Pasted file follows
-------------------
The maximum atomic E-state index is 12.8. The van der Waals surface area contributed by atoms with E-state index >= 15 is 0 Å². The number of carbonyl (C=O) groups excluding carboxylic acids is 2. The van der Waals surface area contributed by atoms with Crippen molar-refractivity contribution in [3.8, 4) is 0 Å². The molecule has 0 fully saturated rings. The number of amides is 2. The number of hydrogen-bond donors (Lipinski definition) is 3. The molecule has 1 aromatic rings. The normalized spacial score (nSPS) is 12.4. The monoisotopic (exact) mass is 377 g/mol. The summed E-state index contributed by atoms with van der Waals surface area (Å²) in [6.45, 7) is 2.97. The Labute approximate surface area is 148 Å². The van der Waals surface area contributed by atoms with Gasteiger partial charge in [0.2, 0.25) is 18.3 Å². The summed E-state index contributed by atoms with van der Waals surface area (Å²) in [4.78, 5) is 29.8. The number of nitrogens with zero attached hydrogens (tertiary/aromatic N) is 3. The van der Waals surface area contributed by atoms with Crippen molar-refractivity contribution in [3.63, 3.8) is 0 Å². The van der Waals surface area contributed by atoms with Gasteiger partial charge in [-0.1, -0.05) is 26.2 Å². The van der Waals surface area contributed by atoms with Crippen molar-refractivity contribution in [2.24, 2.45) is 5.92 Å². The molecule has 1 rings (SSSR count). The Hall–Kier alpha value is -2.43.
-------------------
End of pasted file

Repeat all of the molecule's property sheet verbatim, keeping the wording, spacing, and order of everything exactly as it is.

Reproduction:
The maximum atomic E-state index is 12.8. The van der Waals surface area contributed by atoms with E-state index >= 15 is 0 Å². The number of carbonyl (C=O) groups excluding carboxylic acids is 2. The van der Waals surface area contributed by atoms with Crippen molar-refractivity contribution in [3.8, 4) is 0 Å². The molecule has 0 fully saturated rings. The number of amides is 2. The number of hydrogen-bond donors (Lipinski definition) is 3. The molecule has 1 aromatic rings. The normalized spacial score (nSPS) is 12.4. The monoisotopic (exact) mass is 377 g/mol. The summed E-state index contributed by atoms with van der Waals surface area (Å²) in [6.45, 7) is 2.97. The Labute approximate surface area is 148 Å². The van der Waals surface area contributed by atoms with Gasteiger partial charge in [0.2, 0.25) is 18.3 Å². The summed E-state index contributed by atoms with van der Waals surface area (Å²) in [4.78, 5) is 29.8. The number of nitrogens with zero attached hydrogens (tertiary/aromatic N) is 3. The van der Waals surface area contributed by atoms with Crippen molar-refractivity contribution in [3.63, 3.8) is 0 Å². The van der Waals surface area contributed by atoms with Gasteiger partial charge in [-0.1, -0.05) is 26.2 Å². The van der Waals surface area contributed by atoms with Crippen molar-refractivity contribution in [2.24, 2.45) is 5.92 Å². The molecule has 1 rings (SSSR count). The Hall–Kier alpha value is -2.43.